22 perpetrated a crime and these people were arrested, seven persons were
23 arrested subsequently.
24 Q. You mean you are saying that it took the prosecutor three years,
25 approximately, between the time when you submitted your records to study
1 them and then based upon those records indict, or is it that the
2 prosecutor had to conduct his own investigation?
3 A. No. The prosecutor submitted a request to the investigating
4 judge. It was the investigating judge who conducted an investigation,
5 and it's true that it lasted for two years.
6 MR. STAMP: Thank you very much, Your Honours. I have nothing
7 further for this witness.
8 Q. Thank you very much, Mr. Kostic.
9 JUDGE BONOMY: Thank you, Mr. Stamp.
10 Just one point that I perhaps should have picked up earlier.
11 Were you personally involved in the investigation of the finding of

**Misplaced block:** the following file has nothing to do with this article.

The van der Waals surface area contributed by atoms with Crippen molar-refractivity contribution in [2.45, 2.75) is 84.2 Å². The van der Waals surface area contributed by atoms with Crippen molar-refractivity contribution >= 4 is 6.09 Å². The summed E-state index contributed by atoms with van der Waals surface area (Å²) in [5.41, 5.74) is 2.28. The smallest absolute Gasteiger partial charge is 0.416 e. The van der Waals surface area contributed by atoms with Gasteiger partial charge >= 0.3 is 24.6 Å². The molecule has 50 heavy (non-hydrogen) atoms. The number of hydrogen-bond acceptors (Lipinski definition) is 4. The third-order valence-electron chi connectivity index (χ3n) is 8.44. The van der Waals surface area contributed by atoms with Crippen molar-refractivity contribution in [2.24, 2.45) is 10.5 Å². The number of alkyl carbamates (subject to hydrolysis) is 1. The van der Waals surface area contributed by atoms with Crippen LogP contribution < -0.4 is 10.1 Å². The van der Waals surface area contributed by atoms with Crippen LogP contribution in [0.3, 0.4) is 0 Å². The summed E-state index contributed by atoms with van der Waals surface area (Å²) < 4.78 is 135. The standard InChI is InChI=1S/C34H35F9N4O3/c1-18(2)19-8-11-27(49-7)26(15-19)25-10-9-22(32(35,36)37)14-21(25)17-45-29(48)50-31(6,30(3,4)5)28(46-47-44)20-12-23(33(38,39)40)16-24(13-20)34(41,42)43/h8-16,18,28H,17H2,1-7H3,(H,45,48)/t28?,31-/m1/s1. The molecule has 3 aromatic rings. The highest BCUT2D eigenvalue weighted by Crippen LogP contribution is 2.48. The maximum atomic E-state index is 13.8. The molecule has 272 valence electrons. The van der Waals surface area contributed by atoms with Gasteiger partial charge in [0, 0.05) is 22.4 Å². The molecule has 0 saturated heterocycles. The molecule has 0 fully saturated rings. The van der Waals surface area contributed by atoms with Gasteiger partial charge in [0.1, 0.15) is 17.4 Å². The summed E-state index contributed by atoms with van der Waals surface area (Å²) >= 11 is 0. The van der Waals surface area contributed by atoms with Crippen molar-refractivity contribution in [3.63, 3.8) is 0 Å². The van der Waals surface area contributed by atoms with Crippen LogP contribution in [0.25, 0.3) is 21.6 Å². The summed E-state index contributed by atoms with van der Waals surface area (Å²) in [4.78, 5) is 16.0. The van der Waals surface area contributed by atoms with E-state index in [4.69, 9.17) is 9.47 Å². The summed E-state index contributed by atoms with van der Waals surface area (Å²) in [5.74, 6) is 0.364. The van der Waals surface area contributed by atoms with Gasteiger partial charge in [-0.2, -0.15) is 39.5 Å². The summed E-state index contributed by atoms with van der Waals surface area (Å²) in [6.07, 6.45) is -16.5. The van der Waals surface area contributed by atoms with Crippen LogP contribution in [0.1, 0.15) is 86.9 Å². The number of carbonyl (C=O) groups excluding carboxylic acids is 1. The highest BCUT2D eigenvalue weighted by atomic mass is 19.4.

12 bodies at Petrovo Selo or is your personal involvement confined to the
13 Suva Reka case and the Bytyqi brothers case of the cases that you've
15 THE WITNESS: [Interpretation] I participated personally in all
16 the cases.
17 JUDGE BONOMY: Thank you.
18 Mr. Zecevic.
19 MR. ZECEVIC: Your Honours, just to correct the transcript, on
20 page 81, 4, 5, 6, it was said that the indictment in this case was issued
21 in March 1999 and became public in March 1999, which is incorrect, it was
22 May. 81, 4, 5, 6, my learned friend Mr. Stamp --
23 JUDGE BONOMY: All right. Thank you very much.
24 MR. ZECEVIC: Thank you.
25 Mr. Ivetic, re-examination?
1 MR. IVETIC: No, I don't think so, Your Honour. We finished this
2 witness right on time.
3 JUDGE BONOMY: Thank you.
4 Mr. Kostic, that does complete your evidence. Thank you for
5 coming to assist us. You may leave the courtroom with the usher. Thank
7 [The witness withdrew]
8 JUDGE BONOMY: We shall resume here at 2.15 tomorrow.
9 --- Whereupon the hearing adjourned at 6.59 p.m.,
10 to be reconvened on Wednesday, the 12th day of
11 March, 2008, at 2.15 p.m.